Earnestly deploring a strike is quite different from dispatching a semi
house-trained polecat against the pickets to save a business and its workers’
This is a David Blackburn quote about Brown's latest bout of dishonest dithering, this time over a real doozy of a conflict of interest for Labour over the BA/Unite dispute. The dishonesty is not all on Brown/Labour's part, however. Both Unite and the BA management appear to have been trying to outflank each other for months, and, insodoing, (by behaving like Brownite Labour cabinet figures rather than professionals, in other words) have buried any trust that might have been possible between the two sides, and probably buried the company with it. Bad management and aggressive, untouchable unions. It's 1977 all over again.
Meanwhile, Brown is paralysed - as usual. He can't intervene because 'Unite', one of bankrupt-Labour's life support machines will...well, who knows what they will do. Try to take over, probably. He also can't not intervene, because, if these strikes go ahead, then there's a real chance our loss-making national carrier will be doomed, just like KLM and JAL in the past 12 months or so alone. The job losses would be horrendous, and that's before we mention the national humiliation. (I feel a bailout coming on. Pardon me).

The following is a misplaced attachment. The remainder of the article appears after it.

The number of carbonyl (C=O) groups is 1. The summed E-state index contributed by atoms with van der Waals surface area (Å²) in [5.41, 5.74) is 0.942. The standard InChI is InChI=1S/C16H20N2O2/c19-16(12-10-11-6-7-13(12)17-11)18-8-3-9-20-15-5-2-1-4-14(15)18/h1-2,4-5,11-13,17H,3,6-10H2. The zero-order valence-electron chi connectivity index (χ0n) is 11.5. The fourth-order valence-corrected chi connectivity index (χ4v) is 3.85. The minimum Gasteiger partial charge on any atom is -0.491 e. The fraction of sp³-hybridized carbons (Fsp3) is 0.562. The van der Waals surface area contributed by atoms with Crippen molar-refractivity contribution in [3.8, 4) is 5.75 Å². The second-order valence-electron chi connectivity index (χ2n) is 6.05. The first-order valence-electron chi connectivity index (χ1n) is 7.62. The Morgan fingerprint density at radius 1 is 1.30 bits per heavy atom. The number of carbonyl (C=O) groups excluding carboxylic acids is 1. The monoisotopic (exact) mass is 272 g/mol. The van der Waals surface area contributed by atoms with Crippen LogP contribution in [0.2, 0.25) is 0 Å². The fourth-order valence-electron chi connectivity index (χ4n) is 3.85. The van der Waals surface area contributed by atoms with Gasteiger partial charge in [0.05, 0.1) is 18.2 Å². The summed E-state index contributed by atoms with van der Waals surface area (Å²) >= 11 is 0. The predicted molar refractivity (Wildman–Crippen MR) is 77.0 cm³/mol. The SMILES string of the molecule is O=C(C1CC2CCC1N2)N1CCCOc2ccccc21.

All this merely serves to illustrate with absolute clarity why, in a time of economic crisis, you cannot have a government as weak, contaminated and compromised as this one in charge of anything - anything at all. They are powerless to make policy, and if they do make policy, they are then powerless to enforce it. Brown's government is knackered, and Brown himself has been politically neutered. You need a new government, mate. Immediately.
With a crippled Labour government limping along, lurching from one crisis to the next, it's becoming clear for all to see that the unions see this as their latest big chance to undermine democracy and seize a sizable slice of power for themselves. They've done it before.
All the more reason why Blackburn is right. The semi house-trained pole cat would no-doubt have all his crown jewels in tact, and be free to act independently. He would be ready, willing and able to tear into the old trots of the unions, more interested in the dictatorship of the workers than those workers' livelihoods as they are, and make sure they're made to remember once more that, for better or for worse, the government that we elected runs this country, not them.
Lord Tebbit: over to you, sir.